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What more can be done to ease the pressure on local hospitals? 

January 29, 2020 2:49 PM
In Dr Merilyn Canet

Merilyn version 2

Every day, over 30 people are unnecessarily in our local acute hospitals because their non-acute care can't be transferred elsewhere within the NHS or social care. More generally, most of the pressure on our hospitals comes from patients who would be better cared for somewhere else. This blocks further patient admissions, causing delays in A&E and waits for ambulances who can't go to the next call.

Long GP appointment waiting times also send more patients to A&E.

The big fall in community nursing and social care means hospital patients can't leave. In fact, community nurse statistics are disastrous. Most work unpaid overtime and nearly half are planning to retire early or leave. Social care also has a massive recruitment problem, made worse by Brexit as 7% of workers are from the EU. The Government is now raising the 'nurse tax', charging each overseas worker £625 a year to use the service they deliver.

Improving non-hospital staffing is the solution. But it isn't easy.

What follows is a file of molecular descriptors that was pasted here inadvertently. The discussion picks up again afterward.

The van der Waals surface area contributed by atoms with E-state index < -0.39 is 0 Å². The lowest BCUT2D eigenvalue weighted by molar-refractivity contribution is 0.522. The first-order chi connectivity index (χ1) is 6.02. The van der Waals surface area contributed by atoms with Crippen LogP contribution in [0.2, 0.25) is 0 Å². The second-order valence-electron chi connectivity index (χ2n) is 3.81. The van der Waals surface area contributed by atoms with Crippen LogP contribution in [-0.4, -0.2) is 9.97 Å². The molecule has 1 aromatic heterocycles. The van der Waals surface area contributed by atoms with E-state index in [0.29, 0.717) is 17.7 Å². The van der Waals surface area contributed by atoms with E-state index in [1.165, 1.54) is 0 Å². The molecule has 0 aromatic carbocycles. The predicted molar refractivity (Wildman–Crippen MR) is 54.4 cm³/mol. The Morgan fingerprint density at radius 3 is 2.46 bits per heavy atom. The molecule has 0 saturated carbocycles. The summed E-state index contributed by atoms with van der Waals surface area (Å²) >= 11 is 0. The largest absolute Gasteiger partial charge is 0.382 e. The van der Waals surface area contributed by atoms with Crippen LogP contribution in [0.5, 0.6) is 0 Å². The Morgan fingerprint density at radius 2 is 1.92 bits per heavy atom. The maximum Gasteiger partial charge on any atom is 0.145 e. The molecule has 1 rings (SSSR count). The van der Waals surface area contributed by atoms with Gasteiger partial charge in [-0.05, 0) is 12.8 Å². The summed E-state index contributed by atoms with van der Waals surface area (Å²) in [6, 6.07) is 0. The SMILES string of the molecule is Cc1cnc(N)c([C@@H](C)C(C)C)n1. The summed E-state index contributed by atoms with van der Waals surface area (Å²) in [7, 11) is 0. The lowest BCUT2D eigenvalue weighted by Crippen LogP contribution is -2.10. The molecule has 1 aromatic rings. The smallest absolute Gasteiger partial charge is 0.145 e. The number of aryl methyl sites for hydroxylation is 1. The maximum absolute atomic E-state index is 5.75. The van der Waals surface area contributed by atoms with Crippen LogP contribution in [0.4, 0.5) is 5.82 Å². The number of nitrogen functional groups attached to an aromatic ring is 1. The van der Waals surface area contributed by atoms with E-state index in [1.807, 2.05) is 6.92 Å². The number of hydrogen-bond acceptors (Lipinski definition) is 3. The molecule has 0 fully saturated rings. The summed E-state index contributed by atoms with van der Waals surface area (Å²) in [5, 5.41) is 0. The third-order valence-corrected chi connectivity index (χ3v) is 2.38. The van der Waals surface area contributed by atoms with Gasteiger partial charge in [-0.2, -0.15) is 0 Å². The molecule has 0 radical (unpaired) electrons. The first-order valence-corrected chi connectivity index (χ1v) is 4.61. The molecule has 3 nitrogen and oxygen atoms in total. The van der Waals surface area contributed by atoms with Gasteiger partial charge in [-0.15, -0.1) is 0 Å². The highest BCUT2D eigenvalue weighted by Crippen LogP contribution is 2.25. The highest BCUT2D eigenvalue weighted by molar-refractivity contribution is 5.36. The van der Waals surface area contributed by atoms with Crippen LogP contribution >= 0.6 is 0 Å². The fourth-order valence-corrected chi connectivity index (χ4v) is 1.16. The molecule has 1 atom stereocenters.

Recruiting and retaining community nurses must become a priority. Strengthening services like the Sevenoaks Minor Injuries Unit could keep more people out of hospital. Better supported GP services in 'medical hubs' could meet more patients' needs. The tax penalties which prevent doctors working extra shifts need sorting out. More training for staff in care homes would help patients who don't yet need acute care.

But the big shift is catering for the demographic time bomb as we get older and more frail. More than half over-65s have two or more non-acute medical conditions to be treated, which further complicates care. Investment in community health and social care would ease the pressure on our local hospitals, but this needs to happen - now.

Dr Merilyn Canet